This is the second in a series of five blog posts for Measurement Week.
I have argued for most of my career that the single most important thing people need to remember when measuring the impact of a communications program is their definition of impact, which should come from the initial, measurable objectives of the program. If you’re trying to change behavior (increase sales, reduce employee turnover, etc.) you should try to measure that change in behavior. If you’re trying to change awareness and/or attitudes, you should measure changes in awareness and/or attitudes. Most likely you would do this with a pre- and post-program survey. If you’re trying to increase media coverage, then you might measure clips. If you’re trying to increase positive media coverage, then you need not only to count clips but also to assess the tone of the content in those clips.
In a comment on an interview I did on Jose Mallabo’s Blog, Jo Ann Sweeney noted she had “found it can take lots of effort to convince clients to spend time … agreeing [on] objectives in advance; often clients want to dive in and measure before we are all clear what we are measuring and why.”
Unfortunately, this is true; I’ve experienced the same thing many times. And, I believe this is why many PR efforts fail–they don’t have objectives to guide the strategies and tactics!
As a strategist in PR, I often develop the objectives for clients and then ask them to react to them. This frequently is easier and takes less time than asking the clients to articulate the objectives themselves. This is an important service we, as consultants, can and should perform. As they say, it’s not rocket science; it’s simply a matter of identifying business objectives and determining what communications objectives will support achieving them.
Sometimes clients or agencies will not like this approach because they’ve already decided what they want to do. If this does not support achieving the communications goal that supports the business goal, then they will not have a reason to do what they want. This is perhaps understandable, but poor practice.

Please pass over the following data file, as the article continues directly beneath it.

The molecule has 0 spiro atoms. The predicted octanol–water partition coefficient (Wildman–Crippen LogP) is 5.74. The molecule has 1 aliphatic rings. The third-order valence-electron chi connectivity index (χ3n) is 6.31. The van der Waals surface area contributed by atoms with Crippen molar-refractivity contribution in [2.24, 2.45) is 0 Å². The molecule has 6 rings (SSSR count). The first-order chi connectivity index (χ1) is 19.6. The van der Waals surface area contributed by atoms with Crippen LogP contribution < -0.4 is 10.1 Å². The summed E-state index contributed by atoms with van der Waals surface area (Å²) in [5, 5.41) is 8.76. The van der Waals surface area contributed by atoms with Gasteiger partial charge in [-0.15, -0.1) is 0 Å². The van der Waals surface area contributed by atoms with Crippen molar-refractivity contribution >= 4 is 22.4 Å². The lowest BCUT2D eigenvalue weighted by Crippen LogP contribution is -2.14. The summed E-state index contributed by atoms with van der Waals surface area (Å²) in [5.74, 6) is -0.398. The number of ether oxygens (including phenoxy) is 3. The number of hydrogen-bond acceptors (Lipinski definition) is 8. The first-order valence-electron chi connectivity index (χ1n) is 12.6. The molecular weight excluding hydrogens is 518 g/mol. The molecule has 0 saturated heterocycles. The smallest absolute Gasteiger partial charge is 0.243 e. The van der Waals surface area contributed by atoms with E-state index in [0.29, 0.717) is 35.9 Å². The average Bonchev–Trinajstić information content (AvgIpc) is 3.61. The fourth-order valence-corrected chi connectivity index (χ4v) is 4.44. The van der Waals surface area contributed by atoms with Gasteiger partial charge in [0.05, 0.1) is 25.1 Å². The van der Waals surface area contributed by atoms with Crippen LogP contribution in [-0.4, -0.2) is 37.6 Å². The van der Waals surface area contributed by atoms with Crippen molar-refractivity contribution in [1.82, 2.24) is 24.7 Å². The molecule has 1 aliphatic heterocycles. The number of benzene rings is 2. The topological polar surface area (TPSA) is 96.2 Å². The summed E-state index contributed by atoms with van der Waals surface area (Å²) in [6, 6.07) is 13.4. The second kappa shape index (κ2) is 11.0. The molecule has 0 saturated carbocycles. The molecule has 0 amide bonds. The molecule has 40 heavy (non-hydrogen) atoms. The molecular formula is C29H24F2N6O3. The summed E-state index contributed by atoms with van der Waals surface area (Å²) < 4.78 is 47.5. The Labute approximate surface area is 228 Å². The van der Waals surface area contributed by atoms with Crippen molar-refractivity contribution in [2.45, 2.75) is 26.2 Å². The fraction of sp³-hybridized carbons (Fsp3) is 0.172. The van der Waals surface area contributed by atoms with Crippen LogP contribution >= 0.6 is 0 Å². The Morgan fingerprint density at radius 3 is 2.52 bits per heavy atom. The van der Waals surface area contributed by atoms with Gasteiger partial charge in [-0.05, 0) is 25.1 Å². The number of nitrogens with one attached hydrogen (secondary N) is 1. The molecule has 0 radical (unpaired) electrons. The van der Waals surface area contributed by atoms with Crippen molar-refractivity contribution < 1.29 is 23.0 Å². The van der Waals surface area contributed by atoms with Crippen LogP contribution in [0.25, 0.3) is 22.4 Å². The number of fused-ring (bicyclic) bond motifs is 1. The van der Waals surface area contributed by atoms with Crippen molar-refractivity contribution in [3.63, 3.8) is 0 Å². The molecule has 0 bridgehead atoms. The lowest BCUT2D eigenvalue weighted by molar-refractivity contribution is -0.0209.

I frequently go through what we might call the “increasingly dangerous questions.” For example:
- When a client says they want to do a media event, I ask “Why?”
- When they answer “To generate press coverage,” I ask “Why?”
- When they respond “To help sell their company’s product,” I ask:
- “How will the coverage do that?”
- “Do we know who our likely purchasers are?”
- “Do we know that they read or view the media that we are trying to attract to our media event?”
- “Do we know that the message we will put out at the media event will appeal to this target audience?
All too frequently, clients are unable to answer these basic questions. And the reason the questions are dangerous is clients don’t like finding out they haven’t thought to ask them.
Actually, I usually go through these in my head. Then I start recommending to my clients that we do the research to answer some of the questions above and then develop a measurable communications objective. This might be: “Increase awareness of product Y and its benefits from 10% to 20% among married women 26 to 45 years old with children in the household and household incomes of $75,000 to $150,000 annually in the Northeastern United States within the next three months.” Our assumption here is that the increase in awareness among this clearly defined target audience will lead to an increase in sales.
If you’re interested in more on writing measurable public relations objectives, Linda Hadley, who was then at Porter Novelli, and I wrote a paper on this topic with help from the Institute for PR’s Commission on PR Measurement and Evaluation. Here is the link: PR Objectives White Paper. And here is an updated version.
Forrest W. Anderson is an independent communications research and strategy consultant. He is a founding member of IPR’s Measurement Commission.